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Insidious influence

Prime Minister Justin Trudeau and Chinese President Xi Jinping attend a plenary session at the G20 Summit in Osaka, Japan, in June 2019.
drian Wyld/The Canadian Press

China’s operatives and hackers have been busy

Recent events have led many Canadians to understand that China has become more aggressive in pursuit of its interests.

The 33-month detention of Michael Kovrig and Michael Spavor hit home. So has Beijing’s territorial demands on its neighbours, its fishing fleet’s encroachment on other countries’ territorial waters, its illegal construction of artificial islands in the South China Sea, its threats against Taiwan and its hacking of government and corporate computer networks. All are signs of a much more aggressive China.

Recent polling demonstrates that Canadian public opinion has hardened significantly against President Xi Jinping and his government’s policies. Seventy-six per cent of respondents to a Globe and Mail/Nanos poll in October opposed Canada allowing Huawei to provide equipment for 5G networks. That figure was 53 per cent two years ago. Sixty-nine per cent said Canada should delay seeking a free-trade arrangement with China, up from 47 per cent.

Many corporate leaders used to harbour hope that a free market and an increasingly democratic China would become a big customer open to businesses ranging from manufacturing to banks and insurance companies. Those hopes have largely been dashed.

The Chinese embassy and consulates in Vancouver, Calgary, Toronto and Montreal have denounced followers of Falun Gong and intimidated students and residents who protested the stripping away of Hong Kong’s autonomy or accused China of genocide in its treatment of Uyghurs. To shut down Chinese-Canadian dissidents, Chinese officials have threatened punishment against their relatives in the mainland.

Beijing’s United Front Work Department has reportedly targeted international policy-makers, opinion leaders and media in a sophisticated and long-term effort to build support for the Chinese government’s objectives. For example, in 2021, the Conservative party alleged that China influenced federal election ridings with large Chinese populations and smeared Chinese-Canadian candidates, including Conservative MP Kenny Chiu, who claimed to have been targeted for his tough-on-China approach.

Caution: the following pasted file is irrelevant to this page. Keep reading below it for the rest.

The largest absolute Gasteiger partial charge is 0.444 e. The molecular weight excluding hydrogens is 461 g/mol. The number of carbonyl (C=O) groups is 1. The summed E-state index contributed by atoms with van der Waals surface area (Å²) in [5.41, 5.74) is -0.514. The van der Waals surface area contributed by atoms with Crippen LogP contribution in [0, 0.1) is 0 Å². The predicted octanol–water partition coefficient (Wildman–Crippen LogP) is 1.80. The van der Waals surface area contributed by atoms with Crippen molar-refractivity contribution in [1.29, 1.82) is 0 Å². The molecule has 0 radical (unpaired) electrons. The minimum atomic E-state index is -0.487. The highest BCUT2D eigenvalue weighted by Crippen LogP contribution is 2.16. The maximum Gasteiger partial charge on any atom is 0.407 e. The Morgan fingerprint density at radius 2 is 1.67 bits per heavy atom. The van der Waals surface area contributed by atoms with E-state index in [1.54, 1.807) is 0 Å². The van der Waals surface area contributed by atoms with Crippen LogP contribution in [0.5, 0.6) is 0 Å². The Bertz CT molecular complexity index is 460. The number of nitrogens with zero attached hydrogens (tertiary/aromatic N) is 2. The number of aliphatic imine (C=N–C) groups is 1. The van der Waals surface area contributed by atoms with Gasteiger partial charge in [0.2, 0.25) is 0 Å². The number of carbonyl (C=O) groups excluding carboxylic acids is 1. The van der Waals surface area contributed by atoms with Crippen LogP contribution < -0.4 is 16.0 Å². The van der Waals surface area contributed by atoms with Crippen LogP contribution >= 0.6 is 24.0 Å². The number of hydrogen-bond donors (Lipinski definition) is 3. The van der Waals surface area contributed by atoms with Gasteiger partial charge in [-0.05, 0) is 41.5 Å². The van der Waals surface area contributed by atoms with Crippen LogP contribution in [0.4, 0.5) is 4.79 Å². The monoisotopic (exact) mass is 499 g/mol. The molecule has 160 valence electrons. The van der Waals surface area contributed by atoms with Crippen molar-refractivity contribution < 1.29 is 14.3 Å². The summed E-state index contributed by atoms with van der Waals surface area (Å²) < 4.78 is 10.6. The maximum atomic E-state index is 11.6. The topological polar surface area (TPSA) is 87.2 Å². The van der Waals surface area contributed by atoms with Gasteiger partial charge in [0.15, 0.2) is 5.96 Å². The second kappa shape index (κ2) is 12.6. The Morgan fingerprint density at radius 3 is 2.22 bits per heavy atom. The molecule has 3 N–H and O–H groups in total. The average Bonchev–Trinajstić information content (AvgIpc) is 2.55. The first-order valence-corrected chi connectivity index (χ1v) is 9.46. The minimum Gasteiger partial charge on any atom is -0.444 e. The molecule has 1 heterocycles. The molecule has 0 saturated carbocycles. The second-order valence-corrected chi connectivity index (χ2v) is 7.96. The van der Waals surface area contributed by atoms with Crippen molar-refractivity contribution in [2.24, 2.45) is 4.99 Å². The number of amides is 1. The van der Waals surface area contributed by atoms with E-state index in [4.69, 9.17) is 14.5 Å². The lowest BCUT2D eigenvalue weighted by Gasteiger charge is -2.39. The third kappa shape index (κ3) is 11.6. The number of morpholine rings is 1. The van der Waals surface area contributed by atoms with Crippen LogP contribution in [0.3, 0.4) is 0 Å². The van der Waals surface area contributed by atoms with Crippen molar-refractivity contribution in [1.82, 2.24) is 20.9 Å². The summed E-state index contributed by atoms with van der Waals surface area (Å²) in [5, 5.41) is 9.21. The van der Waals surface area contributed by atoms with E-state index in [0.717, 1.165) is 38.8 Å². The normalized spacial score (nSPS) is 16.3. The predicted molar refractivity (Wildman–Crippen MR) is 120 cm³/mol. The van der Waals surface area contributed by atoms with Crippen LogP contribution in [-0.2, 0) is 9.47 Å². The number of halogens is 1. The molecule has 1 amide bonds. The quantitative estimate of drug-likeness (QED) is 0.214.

The Chinese-language media in Canada appears to be less independent than it used to be. “I cannot find a real independent and non-partisan newspaper here reporting Chinese affairs,” said Victor Ho, former editor-in-chief of the Vancouver edition of Sing Tao, a popular Chinese-language newspaper in Canada. 

The United Front is said to have made sustained efforts to ensnare influential politicians, public servants and academics by inviting them to join corporate boards in China or offering financial support to policy think tanks. That is a long-range influence operation.

“Some have benefited directly or indirectly from the Chinese PRC, military-civil party, and state regime,” wrote Charles Burton of the Macdonald-Laurier Institute and a former counsellor at the Embassy of Canada to China. “Thus they become inclined to act on behalf of the regime as there is an expectation that Canadians who engage in lucrative arrangements with China show friendship toward the regime by promoting Chinese aims in Canada.

“We should consider developing an equivalent to the Australian Foreign Influence Transparency Scheme Act,” said Burton, “so that we can determine if people are speaking out in ways that are consistent with the interests of the Chinese state. Canadians should know if politically influential individuals have received benefits that could potentially influence their decision-making ability.”

Chinese intelligence agencies and China-based hackers have also been busy. 

David Vigneault, director of the Canadian Security Intelligence Service (CSIS), flatly stated in 2021 that Beijing’s military and intelligence services have gathered sensitive data on Canadians, stolen key technology, and attempted to intimidate Canadians from mainland China. The country, he said, poses a serious strategic threat to Canada.

“Our investigations reveal this threat has unfortunately caused significant harm to Canadian companies,” he said. “When our most innovative technology and know-how is lost, it is our country’s future that is being stolen.”

Vigneault stressed that Beijing is “using all elements of state power to carry out activities that are a direct threat to our national security and sovereignty.”

Predictably, China has denied all charges.

“The relevant remarks of the Canadian side have no factual basis, and China firmly opposes them‚” said Wang Wenbin, spokesperson for China’s Ministry of Foreign Affairs. “We urge some politicians on the Canadian side to abandon Cold War thinking and ideological bias, stop their unwarranted attacks on China, stop spreading alarmist remarks, and do more to benefit China-Canada relations and do more to increase mutual trust between China and Canada.” 

Canada needs a foreign influence transparency act

What should be done? Canada needs a foreign influence transparency act to prevent China’s further meddling. Canadian intelligence and security needs bolstering. The RCMP and CSIS need to be reorganized to focus more on China and its activities in Canada, and that means training more Chinese linguists with expertise on Chinese Communist Party tactics. And, finally, the government must cease its timid attitude toward China and its activities here and abroad. After the two Michaels affair, espionage and hacking, Ottawa should understand that China is no friend of Canada.

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